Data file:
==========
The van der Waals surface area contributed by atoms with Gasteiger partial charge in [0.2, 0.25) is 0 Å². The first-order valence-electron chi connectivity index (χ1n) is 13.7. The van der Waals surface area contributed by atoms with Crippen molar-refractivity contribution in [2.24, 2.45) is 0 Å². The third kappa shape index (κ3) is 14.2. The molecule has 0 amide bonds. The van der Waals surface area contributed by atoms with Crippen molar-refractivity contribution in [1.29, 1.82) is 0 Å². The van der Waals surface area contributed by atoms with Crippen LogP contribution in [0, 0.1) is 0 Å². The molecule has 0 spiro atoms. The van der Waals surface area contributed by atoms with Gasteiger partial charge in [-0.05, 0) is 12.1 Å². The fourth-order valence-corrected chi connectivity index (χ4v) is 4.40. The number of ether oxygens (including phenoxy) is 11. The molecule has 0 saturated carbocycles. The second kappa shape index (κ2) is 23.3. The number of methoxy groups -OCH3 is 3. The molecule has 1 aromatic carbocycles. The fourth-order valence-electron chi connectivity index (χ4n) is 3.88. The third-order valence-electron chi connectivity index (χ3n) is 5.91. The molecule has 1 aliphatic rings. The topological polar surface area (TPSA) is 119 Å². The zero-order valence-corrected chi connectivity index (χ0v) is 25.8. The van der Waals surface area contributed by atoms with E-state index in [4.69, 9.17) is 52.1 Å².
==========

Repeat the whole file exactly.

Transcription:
The van der Waals surface area contributed by atoms with Gasteiger partial charge in [0.2, 0.25) is 0 Å². The first-order valence-electron chi connectivity index (χ1n) is 13.7. The van der Waals surface area contributed by atoms with Crippen molar-refractivity contribution in [2.24, 2.45) is 0 Å². The third kappa shape index (κ3) is 14.2. The molecule has 0 amide bonds. The van der Waals surface area contributed by atoms with Crippen molar-refractivity contribution in [1.29, 1.82) is 0 Å². The van der Waals surface area contributed by atoms with Crippen LogP contribution in [0, 0.1) is 0 Å². The molecule has 0 spiro atoms. The van der Waals surface area contributed by atoms with Gasteiger partial charge in [-0.05, 0) is 12.1 Å². The fourth-order valence-corrected chi connectivity index (χ4v) is 4.40. The number of ether oxygens (including phenoxy) is 11. The molecule has 0 saturated carbocycles. The second kappa shape index (κ2) is 23.3. The number of methoxy groups -OCH3 is 3. The molecule has 1 aromatic carbocycles. The fourth-order valence-electron chi connectivity index (χ4n) is 3.88. The third-order valence-electron chi connectivity index (χ3n) is 5.91. The molecule has 1 aliphatic rings. The topological polar surface area (TPSA) is 119 Å². The zero-order valence-corrected chi connectivity index (χ0v) is 25.8. The van der Waals surface area contributed by atoms with E-state index in [4.69, 9.17) is 52.1 Å².